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MIDI Song File Distribution
and Computer Bulletin Boards

As published in Keyboard, June 1993.
Copyright © 1993 Simon Higgs. All Rights Reserved.

With the advent of the home computer, music software, and the MIDI interface, it's now possible to write music and store it electronically, without ever putting pen to paper. Unfortunately, with every advance in technology, there are new obstacles to overcome. Today we find another one that directly affects every songwriter & publisher's paycheck. Are we about to lose another piece of the pie?

At this point we welcome our new writing companion, the 'MIDI Song File'. For those who don't know, a MIDI File is a computer file containing the instructions on how to play a particular piece of music. It contains all the notes and performance information (tempo, volume, etc.), and is internationally recognized by every new sequencer and notation program for Macintosh, Atari, and IBM computers. Sequencers such as Steinberg's Cubase, Opcode's Vision, Mark Of The Unicorn's Performer and notation programs such as Coda Finale and Passport Encore all read and write MIDI Song Files. In fact the files can be transferred from program to program and from computer platform to computer platform using floppy disks - or over a telephone line via modem.

Many artists today use modems and electronic mail to pass information on quickly and effectively (which is essential with modern touring logistics). This more often than not means using some sort of electronic Bulletin Board Service (BBS) to store the message until the person that's receiving the message logs on to collect it. Many of these BBSs also make available certain types of software (shareware & freeware) for you to download. Users of the BBSs can also upload software for other users to enjoy, and it is here that the law that ultimately covers the copyright of your songs gets... er... stretched, to say the very least.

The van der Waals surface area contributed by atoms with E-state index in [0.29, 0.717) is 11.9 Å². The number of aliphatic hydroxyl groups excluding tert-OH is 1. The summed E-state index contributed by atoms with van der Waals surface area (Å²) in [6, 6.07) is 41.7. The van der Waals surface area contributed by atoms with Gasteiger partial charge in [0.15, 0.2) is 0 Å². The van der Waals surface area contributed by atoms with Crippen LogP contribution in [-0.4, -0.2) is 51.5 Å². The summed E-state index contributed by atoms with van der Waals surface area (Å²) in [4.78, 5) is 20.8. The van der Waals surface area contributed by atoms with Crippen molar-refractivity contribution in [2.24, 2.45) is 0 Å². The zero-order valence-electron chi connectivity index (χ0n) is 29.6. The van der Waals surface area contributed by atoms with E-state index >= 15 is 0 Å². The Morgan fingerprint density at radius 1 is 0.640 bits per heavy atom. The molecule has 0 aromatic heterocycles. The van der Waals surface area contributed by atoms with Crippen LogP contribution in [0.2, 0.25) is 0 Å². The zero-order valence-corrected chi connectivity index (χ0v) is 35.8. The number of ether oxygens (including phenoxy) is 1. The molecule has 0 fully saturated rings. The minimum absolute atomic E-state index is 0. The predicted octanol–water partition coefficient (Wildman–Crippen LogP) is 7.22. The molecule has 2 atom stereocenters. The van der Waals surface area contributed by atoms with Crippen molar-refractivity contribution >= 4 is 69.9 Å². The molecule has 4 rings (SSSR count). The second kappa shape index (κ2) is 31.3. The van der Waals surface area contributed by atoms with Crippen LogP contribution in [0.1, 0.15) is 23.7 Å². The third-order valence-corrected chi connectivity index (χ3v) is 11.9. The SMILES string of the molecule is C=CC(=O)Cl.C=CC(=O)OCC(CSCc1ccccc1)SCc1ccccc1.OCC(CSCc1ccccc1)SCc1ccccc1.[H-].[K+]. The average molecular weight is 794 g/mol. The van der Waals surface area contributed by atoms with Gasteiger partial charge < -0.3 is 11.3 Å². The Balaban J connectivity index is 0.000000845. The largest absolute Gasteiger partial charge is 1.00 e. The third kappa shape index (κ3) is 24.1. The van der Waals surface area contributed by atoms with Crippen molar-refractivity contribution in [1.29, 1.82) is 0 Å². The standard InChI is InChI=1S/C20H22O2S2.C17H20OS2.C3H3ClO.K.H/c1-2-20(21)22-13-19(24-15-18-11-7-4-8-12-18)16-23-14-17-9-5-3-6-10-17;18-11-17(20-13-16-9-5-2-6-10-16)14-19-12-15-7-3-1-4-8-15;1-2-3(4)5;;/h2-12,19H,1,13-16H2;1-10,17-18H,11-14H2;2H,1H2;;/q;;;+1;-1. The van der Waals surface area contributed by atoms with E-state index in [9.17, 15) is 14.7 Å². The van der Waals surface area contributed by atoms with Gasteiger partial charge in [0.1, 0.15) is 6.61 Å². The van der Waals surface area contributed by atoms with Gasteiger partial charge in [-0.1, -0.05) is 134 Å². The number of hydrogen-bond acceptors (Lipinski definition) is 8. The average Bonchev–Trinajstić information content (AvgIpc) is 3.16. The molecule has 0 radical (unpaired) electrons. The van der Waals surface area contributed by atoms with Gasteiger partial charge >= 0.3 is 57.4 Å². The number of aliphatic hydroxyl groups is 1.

Imagine this scenario: You are a songwriter who has spent ten years or more trying to carve out a career, and you've just written a song that's spent five weeks in the Billboard Top 10. Every bar band from Key West to Anchorage is covering it, and you are very, very pleased indeed. (The music could have been written for other uses; for instance, computer games now allow the soundtrack to be played back via the computer's MIDI interface. Sierra Online, a computer game manufacturer, has had game soundtracks specially written by such artists as Jan Hammer). Your first royalty check has arrived and you're about to celebrate. You log on to your computer service (Compuserve, GEnie, Prodigy, America On Line, etc.), and you see that someone has made a MIDI Song File of your song, and has uploaded it so any Tom, Dick, or Harry can download it. You even download a copy out of curiosity. As they don't charge you any extra to download it, you assume that you'll get paid royalties out of the online flat-rate fee.

Wrong! The MIDI File of your song is being given away (yes - published electronically for free), and no royalties are being collected or distributed.

  • The burning question now is - is this legal?

  • The answer is most definitely - NO.